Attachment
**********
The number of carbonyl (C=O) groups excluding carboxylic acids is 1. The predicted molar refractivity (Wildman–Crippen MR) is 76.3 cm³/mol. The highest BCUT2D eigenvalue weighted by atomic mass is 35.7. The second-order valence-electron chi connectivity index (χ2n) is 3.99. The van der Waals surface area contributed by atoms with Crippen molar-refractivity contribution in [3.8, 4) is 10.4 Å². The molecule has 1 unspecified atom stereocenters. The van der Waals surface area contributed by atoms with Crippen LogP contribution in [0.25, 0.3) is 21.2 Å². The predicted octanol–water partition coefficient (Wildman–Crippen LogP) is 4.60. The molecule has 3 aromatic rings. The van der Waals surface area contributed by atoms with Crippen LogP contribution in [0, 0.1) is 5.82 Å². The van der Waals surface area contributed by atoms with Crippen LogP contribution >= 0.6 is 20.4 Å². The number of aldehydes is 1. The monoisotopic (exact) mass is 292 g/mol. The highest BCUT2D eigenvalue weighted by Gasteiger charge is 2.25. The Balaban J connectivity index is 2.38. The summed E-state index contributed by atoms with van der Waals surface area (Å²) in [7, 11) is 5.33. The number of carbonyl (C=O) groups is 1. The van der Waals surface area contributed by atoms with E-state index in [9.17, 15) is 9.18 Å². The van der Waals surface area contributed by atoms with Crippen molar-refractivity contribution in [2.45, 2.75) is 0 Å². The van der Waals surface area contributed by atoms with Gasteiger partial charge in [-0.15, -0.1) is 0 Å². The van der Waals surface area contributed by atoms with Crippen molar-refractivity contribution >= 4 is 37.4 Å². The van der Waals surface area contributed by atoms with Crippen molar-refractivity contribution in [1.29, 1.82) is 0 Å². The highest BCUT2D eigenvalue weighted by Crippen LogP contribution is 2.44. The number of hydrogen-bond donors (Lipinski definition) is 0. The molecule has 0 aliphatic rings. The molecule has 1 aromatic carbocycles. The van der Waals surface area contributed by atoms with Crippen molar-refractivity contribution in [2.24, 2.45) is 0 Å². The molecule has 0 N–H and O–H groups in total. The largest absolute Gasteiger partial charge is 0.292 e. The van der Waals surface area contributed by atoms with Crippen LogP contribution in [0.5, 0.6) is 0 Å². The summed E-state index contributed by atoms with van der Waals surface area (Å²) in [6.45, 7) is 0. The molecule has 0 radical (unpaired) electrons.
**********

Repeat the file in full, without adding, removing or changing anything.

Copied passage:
The number of carbonyl (C=O) groups excluding carboxylic acids is 1. The predicted molar refractivity (Wildman–Crippen MR) is 76.3 cm³/mol. The highest BCUT2D eigenvalue weighted by atomic mass is 35.7. The second-order valence-electron chi connectivity index (χ2n) is 3.99. The van der Waals surface area contributed by atoms with Crippen molar-refractivity contribution in [3.8, 4) is 10.4 Å². The molecule has 1 unspecified atom stereocenters. The van der Waals surface area contributed by atoms with Crippen LogP contribution in [0.25, 0.3) is 21.2 Å². The predicted octanol–water partition coefficient (Wildman–Crippen LogP) is 4.60. The molecule has 3 aromatic rings. The van der Waals surface area contributed by atoms with Crippen LogP contribution in [0, 0.1) is 5.82 Å². The van der Waals surface area contributed by atoms with Crippen LogP contribution >= 0.6 is 20.4 Å². The number of aldehydes is 1. The monoisotopic (exact) mass is 292 g/mol. The highest BCUT2D eigenvalue weighted by Gasteiger charge is 2.25. The Balaban J connectivity index is 2.38. The summed E-state index contributed by atoms with van der Waals surface area (Å²) in [7, 11) is 5.33. The number of carbonyl (C=O) groups is 1. The van der Waals surface area contributed by atoms with E-state index in [9.17, 15) is 9.18 Å². The van der Waals surface area contributed by atoms with Crippen molar-refractivity contribution in [2.45, 2.75) is 0 Å². The van der Waals surface area contributed by atoms with Gasteiger partial charge in [-0.15, -0.1) is 0 Å². The van der Waals surface area contributed by atoms with Crippen molar-refractivity contribution >= 4 is 37.4 Å². The van der Waals surface area contributed by atoms with Crippen molar-refractivity contribution in [1.29, 1.82) is 0 Å². The highest BCUT2D eigenvalue weighted by Crippen LogP contribution is 2.44. The number of hydrogen-bond donors (Lipinski definition) is 0. The molecule has 0 aliphatic rings. The molecule has 1 aromatic carbocycles. The van der Waals surface area contributed by atoms with Crippen molar-refractivity contribution in [2.24, 2.45) is 0 Å². The molecule has 0 N–H and O–H groups in total. The largest absolute Gasteiger partial charge is 0.292 e. The van der Waals surface area contributed by atoms with Crippen LogP contribution in [0.5, 0.6) is 0 Å². The summed E-state index contributed by atoms with van der Waals surface area (Å²) in [6.45, 7) is 0. The molecule has 0 radical (unpaired) electrons.